National urban policy: an inter-governmental deal on better cities
Posted September 08, 2022
With a change of national government, particularly one of a progressive inclination, we see an outpouring of expectation in the urban policy community for positive Commonwealth action on cities.
For some, thoughts might reach all the way back to the glory days of national urban policy — those of the Whitlam Government 1972-1975. This is what Whitlam had to say in his campaign launch on November 13, 1972, in Blacktown — then in the Sydney boom suburbs.
“We will involve the national government in a massive effort to rebuild our existing cities and to build new ones. A deep and direct national involvement in Australia’s cities will be the great thrust of our government. It’s not just because 85% of our people live in cities and towns, but because in modern Australia social inequality is fixed upon families by the place in which they are forced to live even more than by what they are able to earn”.
Inspiring stuff! But from a 2022 perspective, do we want a contemporary version of the Whitlam approach?
Things have changed — a lot — over 50 years
Whitlam was disdainful of the states. He did not hide his view that the states were an anachronism, a relic of the colonial age. In his vision, the states would be replaced by regional governments which would deal directly with Canberra.
At breakneck speed, Whitlam and his cities Minister — Tom Uren, the storied mentor of our current PM — set about building the institutional and programmatic infrastructure to implement this top-down model of urban policy. This included:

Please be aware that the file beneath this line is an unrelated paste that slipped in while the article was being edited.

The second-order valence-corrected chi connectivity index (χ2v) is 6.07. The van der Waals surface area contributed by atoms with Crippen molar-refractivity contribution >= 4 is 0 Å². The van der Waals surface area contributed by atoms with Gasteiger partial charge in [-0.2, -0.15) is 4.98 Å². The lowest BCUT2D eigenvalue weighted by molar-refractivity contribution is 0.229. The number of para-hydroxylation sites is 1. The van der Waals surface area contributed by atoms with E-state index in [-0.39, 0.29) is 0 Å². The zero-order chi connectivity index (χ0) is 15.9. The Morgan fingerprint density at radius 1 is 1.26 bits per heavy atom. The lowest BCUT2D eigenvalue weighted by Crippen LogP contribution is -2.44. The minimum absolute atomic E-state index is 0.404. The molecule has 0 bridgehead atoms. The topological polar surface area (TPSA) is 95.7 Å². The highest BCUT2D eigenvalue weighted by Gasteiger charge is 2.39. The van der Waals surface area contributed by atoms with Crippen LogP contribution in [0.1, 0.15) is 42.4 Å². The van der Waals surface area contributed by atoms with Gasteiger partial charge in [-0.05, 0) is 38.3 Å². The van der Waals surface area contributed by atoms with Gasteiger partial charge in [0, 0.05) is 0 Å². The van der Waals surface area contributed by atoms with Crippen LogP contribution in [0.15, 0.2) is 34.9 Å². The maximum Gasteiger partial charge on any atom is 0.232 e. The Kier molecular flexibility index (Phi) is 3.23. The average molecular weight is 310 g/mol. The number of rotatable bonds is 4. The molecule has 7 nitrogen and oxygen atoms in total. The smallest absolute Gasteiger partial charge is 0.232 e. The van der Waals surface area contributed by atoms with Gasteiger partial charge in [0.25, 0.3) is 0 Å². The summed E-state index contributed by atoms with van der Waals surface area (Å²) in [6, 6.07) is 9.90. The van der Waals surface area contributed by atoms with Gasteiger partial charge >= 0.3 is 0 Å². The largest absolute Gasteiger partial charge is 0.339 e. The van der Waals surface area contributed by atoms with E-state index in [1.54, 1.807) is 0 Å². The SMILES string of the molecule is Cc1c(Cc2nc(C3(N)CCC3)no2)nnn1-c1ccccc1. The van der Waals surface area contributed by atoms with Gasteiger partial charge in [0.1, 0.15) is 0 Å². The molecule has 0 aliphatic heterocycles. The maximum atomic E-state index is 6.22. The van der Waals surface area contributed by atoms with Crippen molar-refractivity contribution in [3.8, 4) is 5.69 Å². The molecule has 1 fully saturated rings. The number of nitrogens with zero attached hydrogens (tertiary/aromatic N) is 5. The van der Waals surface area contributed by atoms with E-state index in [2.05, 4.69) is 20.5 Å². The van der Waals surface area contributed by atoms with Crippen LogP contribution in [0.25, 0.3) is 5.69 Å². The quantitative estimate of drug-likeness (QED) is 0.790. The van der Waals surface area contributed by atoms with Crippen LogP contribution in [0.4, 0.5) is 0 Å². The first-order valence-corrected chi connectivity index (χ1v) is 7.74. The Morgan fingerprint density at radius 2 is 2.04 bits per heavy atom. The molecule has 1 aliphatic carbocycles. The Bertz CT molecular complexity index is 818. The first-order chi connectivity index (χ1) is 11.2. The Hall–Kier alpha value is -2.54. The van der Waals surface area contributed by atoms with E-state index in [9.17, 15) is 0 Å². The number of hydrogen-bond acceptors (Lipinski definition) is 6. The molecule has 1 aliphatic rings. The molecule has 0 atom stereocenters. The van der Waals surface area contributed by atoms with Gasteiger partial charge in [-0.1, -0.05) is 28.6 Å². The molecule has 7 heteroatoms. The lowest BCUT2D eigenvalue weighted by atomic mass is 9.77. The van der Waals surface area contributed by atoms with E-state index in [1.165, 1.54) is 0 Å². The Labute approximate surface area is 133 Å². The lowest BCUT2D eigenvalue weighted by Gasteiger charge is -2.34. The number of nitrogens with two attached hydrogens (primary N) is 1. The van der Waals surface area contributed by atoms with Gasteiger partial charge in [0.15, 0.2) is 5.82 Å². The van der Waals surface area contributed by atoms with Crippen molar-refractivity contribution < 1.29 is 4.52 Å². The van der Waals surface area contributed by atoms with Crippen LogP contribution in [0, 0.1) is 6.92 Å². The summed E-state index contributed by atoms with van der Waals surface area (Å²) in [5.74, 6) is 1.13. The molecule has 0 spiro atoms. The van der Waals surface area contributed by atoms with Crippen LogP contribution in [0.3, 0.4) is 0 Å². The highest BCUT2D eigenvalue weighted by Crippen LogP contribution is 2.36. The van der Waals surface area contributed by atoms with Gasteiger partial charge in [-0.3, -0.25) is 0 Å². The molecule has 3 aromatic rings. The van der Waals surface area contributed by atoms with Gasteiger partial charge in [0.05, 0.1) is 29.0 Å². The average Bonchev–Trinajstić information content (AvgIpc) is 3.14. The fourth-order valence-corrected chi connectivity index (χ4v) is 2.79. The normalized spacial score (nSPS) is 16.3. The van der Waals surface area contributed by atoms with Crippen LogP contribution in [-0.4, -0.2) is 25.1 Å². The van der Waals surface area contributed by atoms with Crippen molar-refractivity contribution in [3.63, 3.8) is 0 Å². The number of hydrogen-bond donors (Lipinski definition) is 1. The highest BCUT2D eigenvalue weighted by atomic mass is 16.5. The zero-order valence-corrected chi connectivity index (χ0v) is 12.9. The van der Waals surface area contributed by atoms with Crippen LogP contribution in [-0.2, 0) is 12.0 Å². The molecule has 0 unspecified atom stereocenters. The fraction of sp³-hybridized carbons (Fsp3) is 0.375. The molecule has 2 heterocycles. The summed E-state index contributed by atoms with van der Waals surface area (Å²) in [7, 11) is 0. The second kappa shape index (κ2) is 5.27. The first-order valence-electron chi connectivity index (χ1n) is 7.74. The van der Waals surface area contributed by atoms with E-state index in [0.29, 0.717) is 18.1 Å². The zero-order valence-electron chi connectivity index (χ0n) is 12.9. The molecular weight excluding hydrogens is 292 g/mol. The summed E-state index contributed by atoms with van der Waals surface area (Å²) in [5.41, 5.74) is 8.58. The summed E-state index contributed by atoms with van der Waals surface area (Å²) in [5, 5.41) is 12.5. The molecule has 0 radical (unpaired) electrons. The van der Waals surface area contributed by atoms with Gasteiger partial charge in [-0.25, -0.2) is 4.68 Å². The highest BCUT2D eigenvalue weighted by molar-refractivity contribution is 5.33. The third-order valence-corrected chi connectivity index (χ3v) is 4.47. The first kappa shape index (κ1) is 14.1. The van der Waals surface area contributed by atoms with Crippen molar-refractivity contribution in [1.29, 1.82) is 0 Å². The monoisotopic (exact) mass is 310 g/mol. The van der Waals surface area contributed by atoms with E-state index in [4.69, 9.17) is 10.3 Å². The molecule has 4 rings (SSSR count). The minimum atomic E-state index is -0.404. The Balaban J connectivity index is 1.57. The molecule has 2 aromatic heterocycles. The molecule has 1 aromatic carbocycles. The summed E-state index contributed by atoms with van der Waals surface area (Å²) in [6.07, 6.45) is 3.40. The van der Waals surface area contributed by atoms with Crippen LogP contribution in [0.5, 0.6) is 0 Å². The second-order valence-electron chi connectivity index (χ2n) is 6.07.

- Regional commissions
- Commonwealth sponsored development corporations to build new cities in places like Orange and Monarto, and
- Direct funding to metro and non-metro regional communities.
This was all done with scant regard for the circumscribed constitutional mandate of the Commonwealth and the principles of subsidiarity in government.
Except for Queensland, which stubbornly asserted its constitutional pre-eminence over matters of planning and urban development, most state governments were happy to wave the Whitlam program through. They were, no doubt, grateful for the flood of federal money into their jurisdictions and, perhaps, secretly inspired by the momentum which Whitlam had generated in visionary urban policy.
Today, in some contrast, we see in the Australian polity newfound respect for the states and territories. The pandemic laid bare the limits of Commonwealth competence and capability. It demonstrated that the states and territories do have a better grasp of, and capacity to attend to, the nuances of community need over different geographies.
Perhaps for the first time in a long time, we better understand what the states are for and see the need for their jurisdictional independence within the federation.
How to proceed on national urban policy?
So, in this context, how should a progressive Commonwealth Government proceed on national urban policy?
Notwithstanding the Commonwealth’s limited constitutional mandate on cities and urban development, the federal government continues to have a legitimate interest in the shape of our settlement patterns for much the same reasons as outlined by Whitlam in his 1972 campaign launch. A nation cannot hope to fulfil its potential as a national community if the Commonwealth takes a passive or absent stance on cities.
This is because the shape of our cities and settlement patterns generally inevitably has a substantial bearing on the Commonwealth’s clear constitutional mandate to:
- Create and manage a productive national economy,
- Build a social contract in which all Australians feel included, valued and protected, and